Tag

Inspiration Archives | Underwood Executive | Executive Search & Talent Management

How to have leadership impact in under a minute

By | Leadership, Retention

 

I am in the process of coaching an emerging leader in a large service based organisation and this week he had a break through.  Leading a team of people, he has been met with the typical frustrations and challenges of motivating staff, keeping them engaged and reducing their stress levels with workloads at their peak.

One staff member in particular has been noticeably stressed and difficult to manage in terms of keeping her engaged and focused on the big picture – stuck in the detail and showing signs of stress through facial expressions, shortness in communication and working longer hours. Through our coaching we have been discussing the different ways he can tackle this and the one technique that has delivered the biggest result was the easiest to execute. Instead of focusing on everything that was wrong, could be improved or fixed, he put on his “positive glasses” and focused on those things that she was doing well and he wanted her to continue doing.

Giving people praise is the easiest way to let people know they are appreciated.

In my experience, leaders can be very good at saying thank you for a job well done. However, this is not enough to ensure that people stay engaged and continue to produce the same high-level results. For feedback to be effective and to ensure the same effective behaviour continues, it requires a little more than a simple thank you and well done.

In this case, the leader decided to ensure it was on his daily to do list to be giving specific praise and recognition. For example, he observed an overflowing inbox that was cleared and congratulated his team member for being organised and getting on top of this backlog. He explained how it made a difference to the management team to get their deadlines met and they didn’t have to chase the status of the projects. He then asked how she achieved this and reinforced her system in place and thanked her again for a great result.

His technique was this:

  1. Observe a job well done (something effective)
  2. Praise the team member specifically (what did they do)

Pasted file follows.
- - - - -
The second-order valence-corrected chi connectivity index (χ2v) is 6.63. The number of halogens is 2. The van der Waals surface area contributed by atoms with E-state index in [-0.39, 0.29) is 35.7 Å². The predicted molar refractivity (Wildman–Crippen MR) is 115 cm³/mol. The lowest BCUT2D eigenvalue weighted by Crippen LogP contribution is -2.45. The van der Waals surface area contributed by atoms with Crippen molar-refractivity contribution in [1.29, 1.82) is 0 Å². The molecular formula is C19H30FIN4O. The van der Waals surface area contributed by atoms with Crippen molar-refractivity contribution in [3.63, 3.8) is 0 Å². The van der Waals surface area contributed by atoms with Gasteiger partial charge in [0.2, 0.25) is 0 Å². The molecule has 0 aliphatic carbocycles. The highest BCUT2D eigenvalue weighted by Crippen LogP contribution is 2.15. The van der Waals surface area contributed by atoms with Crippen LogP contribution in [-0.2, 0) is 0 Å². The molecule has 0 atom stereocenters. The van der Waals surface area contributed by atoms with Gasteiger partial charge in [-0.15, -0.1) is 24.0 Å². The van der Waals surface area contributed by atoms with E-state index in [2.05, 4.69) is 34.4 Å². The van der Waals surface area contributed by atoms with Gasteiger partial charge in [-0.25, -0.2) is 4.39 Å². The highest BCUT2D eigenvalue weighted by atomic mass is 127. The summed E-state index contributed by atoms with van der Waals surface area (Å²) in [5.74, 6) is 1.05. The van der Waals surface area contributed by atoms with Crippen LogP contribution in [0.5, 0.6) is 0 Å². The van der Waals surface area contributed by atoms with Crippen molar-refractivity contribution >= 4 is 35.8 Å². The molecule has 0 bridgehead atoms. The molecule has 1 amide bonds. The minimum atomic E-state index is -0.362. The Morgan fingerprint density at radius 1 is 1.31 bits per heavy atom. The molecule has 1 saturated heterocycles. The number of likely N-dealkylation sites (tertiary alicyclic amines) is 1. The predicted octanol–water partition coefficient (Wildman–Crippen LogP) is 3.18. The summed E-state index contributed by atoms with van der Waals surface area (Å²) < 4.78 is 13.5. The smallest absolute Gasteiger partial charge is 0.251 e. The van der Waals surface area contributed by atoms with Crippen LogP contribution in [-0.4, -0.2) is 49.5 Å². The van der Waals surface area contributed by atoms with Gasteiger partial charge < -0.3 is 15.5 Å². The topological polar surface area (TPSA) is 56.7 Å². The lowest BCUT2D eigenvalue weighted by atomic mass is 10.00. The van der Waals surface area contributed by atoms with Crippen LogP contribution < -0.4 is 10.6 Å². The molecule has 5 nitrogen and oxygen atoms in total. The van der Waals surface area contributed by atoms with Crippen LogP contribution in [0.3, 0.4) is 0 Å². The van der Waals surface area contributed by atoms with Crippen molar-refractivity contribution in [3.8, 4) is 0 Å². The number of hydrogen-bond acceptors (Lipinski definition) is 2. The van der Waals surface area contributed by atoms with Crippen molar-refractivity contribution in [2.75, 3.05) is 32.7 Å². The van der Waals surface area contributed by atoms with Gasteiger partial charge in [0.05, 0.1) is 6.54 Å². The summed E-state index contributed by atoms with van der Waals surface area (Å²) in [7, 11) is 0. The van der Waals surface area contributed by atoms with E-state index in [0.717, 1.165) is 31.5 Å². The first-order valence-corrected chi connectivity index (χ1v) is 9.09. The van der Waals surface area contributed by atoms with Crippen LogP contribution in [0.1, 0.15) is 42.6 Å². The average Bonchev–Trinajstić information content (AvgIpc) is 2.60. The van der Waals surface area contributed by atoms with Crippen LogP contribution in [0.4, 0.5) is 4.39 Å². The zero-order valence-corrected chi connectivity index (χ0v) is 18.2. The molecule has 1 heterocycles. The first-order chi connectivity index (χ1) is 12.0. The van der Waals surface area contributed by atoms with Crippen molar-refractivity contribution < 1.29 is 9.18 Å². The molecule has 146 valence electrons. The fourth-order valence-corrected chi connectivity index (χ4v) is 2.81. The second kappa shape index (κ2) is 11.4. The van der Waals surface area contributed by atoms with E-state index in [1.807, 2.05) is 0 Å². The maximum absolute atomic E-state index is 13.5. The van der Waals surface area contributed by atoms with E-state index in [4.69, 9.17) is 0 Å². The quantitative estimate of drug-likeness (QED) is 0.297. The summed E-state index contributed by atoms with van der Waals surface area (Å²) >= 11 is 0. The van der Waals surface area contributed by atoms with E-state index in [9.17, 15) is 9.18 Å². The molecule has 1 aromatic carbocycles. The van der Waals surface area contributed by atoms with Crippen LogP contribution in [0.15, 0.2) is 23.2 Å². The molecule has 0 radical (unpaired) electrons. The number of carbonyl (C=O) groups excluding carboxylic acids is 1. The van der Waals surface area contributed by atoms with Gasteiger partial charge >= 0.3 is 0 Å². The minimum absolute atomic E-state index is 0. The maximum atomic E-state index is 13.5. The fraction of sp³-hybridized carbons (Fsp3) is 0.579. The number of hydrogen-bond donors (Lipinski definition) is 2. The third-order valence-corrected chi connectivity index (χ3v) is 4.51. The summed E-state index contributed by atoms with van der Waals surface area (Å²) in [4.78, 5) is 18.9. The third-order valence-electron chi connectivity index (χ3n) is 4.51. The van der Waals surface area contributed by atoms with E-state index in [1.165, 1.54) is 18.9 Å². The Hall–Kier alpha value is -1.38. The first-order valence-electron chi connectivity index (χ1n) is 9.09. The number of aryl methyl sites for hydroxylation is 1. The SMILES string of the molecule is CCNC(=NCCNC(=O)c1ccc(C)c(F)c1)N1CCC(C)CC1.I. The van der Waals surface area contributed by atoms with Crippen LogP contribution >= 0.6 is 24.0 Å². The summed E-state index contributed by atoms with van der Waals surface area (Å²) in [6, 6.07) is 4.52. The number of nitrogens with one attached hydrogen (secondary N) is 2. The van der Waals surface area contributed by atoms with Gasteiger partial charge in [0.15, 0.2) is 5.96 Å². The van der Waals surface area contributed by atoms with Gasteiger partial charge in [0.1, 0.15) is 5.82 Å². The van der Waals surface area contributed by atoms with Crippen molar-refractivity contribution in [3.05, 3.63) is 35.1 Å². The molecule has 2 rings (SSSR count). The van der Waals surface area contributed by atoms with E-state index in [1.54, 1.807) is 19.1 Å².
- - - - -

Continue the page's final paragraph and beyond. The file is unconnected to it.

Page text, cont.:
3. Explain the impact to the business (how it helps the business)
  4. Reinforce / thank you (keep doing it)

This technique could be executive in less than 1 minute and the impact to the team member, to him and the overall business has been significant. In 3 weeks, he has gone from feeling frustrated to feeling inspiring. The team member has gone from feeling stressed to feeling empowered. The power of this technique is in the specific delivery of what the team member has done and how it impacts and helps the greater business goals and others in the team. If people understand what they do and why they do it, it will help them think for themselves and continue doing these things because they understand the ‘why’.

Want to be a more inspiring leader? Look for a job well done and take 1 minute a day to tell your team how what they do makes a difference. It’s easy, effective and will have everyone more engaged, empowered and energised.

 

Stress drowning you out? What I learnt in 7 days of silence ……

By | Change, Results, Work Life Balance

Stress is an epidemic in our 21st century – most of us have experienced it or watched those around us suffer with it. It has become part of our modern lives with expectations of work, family, juggling social commitments and the pursuit of “when I get there…I’ll be happy” philosophy.

I see it working with stressed clients – those that have lost their energy and their desire. They have forgotten why they do what they do and seem a little sad and a little lost in their journey for happiness and fulfillment. I attended a client’s board meeting a few weeks ago and the Chairman admitted that their CEO had lost some of his “mojo”. They want to help him get it back. To see him stop, relax, reflect and refocus on the bigger picture of ‘what’s the point’ in all of this. It was a good reminder, that the leader sets the tone – so this personal clarity and realignment is critical when you are the one steering the ship and setting the example.

To walk my talk, I checked out last week. I left the country and headed for the mountains of Bali where I embarked on a journey of just that – silence, reflection and time to just stop. To remove all daily activity, stimulation and to rejuvenate. There was no wi-fi, no laptop, no iPhone, no contact with family, friends or clients, no email, no twitter, no Facebook …. there was nothing. I was apprehensive that I wouldn’t cope! But in reality it took less than 24 hours to switch off from the “outside” world and it was blissful. I really didn’t miss my daily ‘crutches’ or distractions!

I gave up my control freak, let go of my to do list and forgot the constant multi-tasking. This was a retreat to focus inwards. It certainly wasn’t what I would call a ‘normal’ holiday. No cocktails by the pool, eating whatever I want and long lazy sleep in’s. Now before you think I ran away to a “happy clappy” cult where we all sat around chanting, it was actually a profound reminder of the benefits of switching off.

In our group of 25, there wasn’t a dreadlock or nose-ring in sight; this certainly wasn’t a hippy commune in Nimbin. There were people from all over the world – successful entrepreneurs, a real estate agent, a builder, an advertising executive, HR manager, board director, retail manager, martial arts guru and even an ex AFL coach. However, it wasn’t about any of these labels or how we define ourselves in our lives back home. First and foremost, we were just individuals having some much-needed time out from our busy lives to give attention to the person we least give it to – ourselves.